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Italian Police Seize Private Museum of Stolen Artifacts
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Italian Police Seize Private Museum of Stolen Artifacts

Italian police have seized more than 2,000 ancient artifacts in a nationwide sweep aimed at dismantling a criminal gang that was operating throughout southern Italy and dealing in stolen archaeological treasures.
During their operation, police discovered a house that had been turned into a private museum packed with some 550 ancient finds, a police statement said. Three people were arrested, according to a report by Reuters.
The investigation was launched after part of a fresco was stolen from the House of Neptune in the ancient Roman city of Pompeii, near Naples, police said.
Italian media reported the loss of part of a fresco of Apollo and Artemis in Pompeii last March. The police, who dubbed their investigation “Artemis”, did not say if they had recovered the art work, which was hacked out of a wall.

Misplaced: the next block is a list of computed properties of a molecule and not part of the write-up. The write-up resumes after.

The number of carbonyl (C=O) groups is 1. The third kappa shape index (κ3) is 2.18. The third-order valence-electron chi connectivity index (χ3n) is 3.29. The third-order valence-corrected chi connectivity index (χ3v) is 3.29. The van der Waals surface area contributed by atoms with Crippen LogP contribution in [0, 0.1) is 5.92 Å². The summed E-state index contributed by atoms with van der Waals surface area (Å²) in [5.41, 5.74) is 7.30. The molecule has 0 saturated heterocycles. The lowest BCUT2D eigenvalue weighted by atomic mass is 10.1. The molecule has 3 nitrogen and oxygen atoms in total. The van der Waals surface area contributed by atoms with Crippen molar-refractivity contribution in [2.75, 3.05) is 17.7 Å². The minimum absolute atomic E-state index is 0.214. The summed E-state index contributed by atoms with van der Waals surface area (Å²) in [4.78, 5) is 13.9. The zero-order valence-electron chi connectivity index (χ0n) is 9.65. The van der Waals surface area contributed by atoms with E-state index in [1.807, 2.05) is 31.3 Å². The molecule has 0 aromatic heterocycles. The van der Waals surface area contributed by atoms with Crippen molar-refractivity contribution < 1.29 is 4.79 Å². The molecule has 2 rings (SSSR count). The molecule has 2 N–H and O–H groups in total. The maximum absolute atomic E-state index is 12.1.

Italian Culture Minister, Dario Franceschini, hailed the operation, which was coordinated by anti-mafia officials in Naples and involved some 142 police searches in more than 20 Italian cities and towns.
“This has led to the recovery of thousands of archaeological items and defeated a criminal organization dedicated to plundering southern Italy’s cultural heritage,” Franceschini said in a statement.
Amongst the items recovered were decorated vases, coins and fragments of ancient buildings. Police also seized metal detectors and items they said had been used for illegal digs.
Underlining the challenge faced by Italy in protecting its vast cultural wealth, authorities said that heavy rain had washed away part of a garden in Pompeii, which was buried under volcanic ash nearly 2,000 years ago.
The damage occurred in an area that was due to be restored under the Great Pompeii Project – a $119.9 million plan partly funded by the European Union.
The project has been delayed due to legal squabbles over who should carry out the work.

 

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